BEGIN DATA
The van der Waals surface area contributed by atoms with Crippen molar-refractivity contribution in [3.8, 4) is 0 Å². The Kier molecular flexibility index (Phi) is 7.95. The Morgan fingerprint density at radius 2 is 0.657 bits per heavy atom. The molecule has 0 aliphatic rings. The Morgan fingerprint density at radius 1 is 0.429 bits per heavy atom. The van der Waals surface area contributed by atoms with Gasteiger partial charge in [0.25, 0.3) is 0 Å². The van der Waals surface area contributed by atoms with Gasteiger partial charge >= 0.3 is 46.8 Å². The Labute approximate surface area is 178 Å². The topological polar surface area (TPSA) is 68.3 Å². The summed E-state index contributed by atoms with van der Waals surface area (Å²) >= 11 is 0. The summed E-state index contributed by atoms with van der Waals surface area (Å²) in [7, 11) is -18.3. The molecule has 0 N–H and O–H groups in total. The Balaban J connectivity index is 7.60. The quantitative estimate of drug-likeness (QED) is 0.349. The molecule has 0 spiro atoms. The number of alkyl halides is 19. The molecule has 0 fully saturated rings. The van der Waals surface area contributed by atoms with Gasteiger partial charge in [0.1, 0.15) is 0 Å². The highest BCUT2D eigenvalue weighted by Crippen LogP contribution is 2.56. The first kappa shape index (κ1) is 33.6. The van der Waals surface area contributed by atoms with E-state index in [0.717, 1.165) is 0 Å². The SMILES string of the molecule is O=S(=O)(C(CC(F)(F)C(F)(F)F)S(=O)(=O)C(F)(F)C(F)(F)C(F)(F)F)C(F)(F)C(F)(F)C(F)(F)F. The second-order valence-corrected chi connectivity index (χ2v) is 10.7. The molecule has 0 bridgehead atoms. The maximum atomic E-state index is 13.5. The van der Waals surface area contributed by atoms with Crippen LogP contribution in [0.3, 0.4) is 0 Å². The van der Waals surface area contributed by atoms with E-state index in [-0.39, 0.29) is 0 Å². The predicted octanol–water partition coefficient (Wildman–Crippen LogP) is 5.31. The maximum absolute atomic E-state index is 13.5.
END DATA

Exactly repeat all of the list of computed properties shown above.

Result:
The van der Waals surface area contributed by atoms with Crippen molar-refractivity contribution in [3.8, 4) is 0 Å². The Kier molecular flexibility index (Phi) is 7.95. The Morgan fingerprint density at radius 2 is 0.657 bits per heavy atom. The molecule has 0 aliphatic rings. The Morgan fingerprint density at radius 1 is 0.429 bits per heavy atom. The van der Waals surface area contributed by atoms with Gasteiger partial charge in [0.25, 0.3) is 0 Å². The van der Waals surface area contributed by atoms with Gasteiger partial charge >= 0.3 is 46.8 Å². The Labute approximate surface area is 178 Å². The topological polar surface area (TPSA) is 68.3 Å². The summed E-state index contributed by atoms with van der Waals surface area (Å²) >= 11 is 0. The summed E-state index contributed by atoms with van der Waals surface area (Å²) in [7, 11) is -18.3. The molecule has 0 N–H and O–H groups in total. The Balaban J connectivity index is 7.60. The quantitative estimate of drug-likeness (QED) is 0.349. The molecule has 0 spiro atoms. The number of alkyl halides is 19. The molecule has 0 fully saturated rings. The van der Waals surface area contributed by atoms with Gasteiger partial charge in [0.1, 0.15) is 0 Å². The highest BCUT2D eigenvalue weighted by Crippen LogP contribution is 2.56. The first kappa shape index (κ1) is 33.6. The van der Waals surface area contributed by atoms with E-state index in [0.717, 1.165) is 0 Å². The SMILES string of the molecule is O=S(=O)(C(CC(F)(F)C(F)(F)F)S(=O)(=O)C(F)(F)C(F)(F)C(F)(F)F)C(F)(F)C(F)(F)C(F)(F)F. The second-order valence-corrected chi connectivity index (χ2v) is 10.7. The molecule has 0 bridgehead atoms. The maximum atomic E-state index is 13.5. The van der Waals surface area contributed by atoms with Crippen LogP contribution in [0.3, 0.4) is 0 Å². The van der Waals surface area contributed by atoms with E-state index in [-0.39, 0.29) is 0 Å². The predicted octanol–water partition coefficient (Wildman–Crippen LogP) is 5.31. The maximum absolute atomic E-state index is 13.5.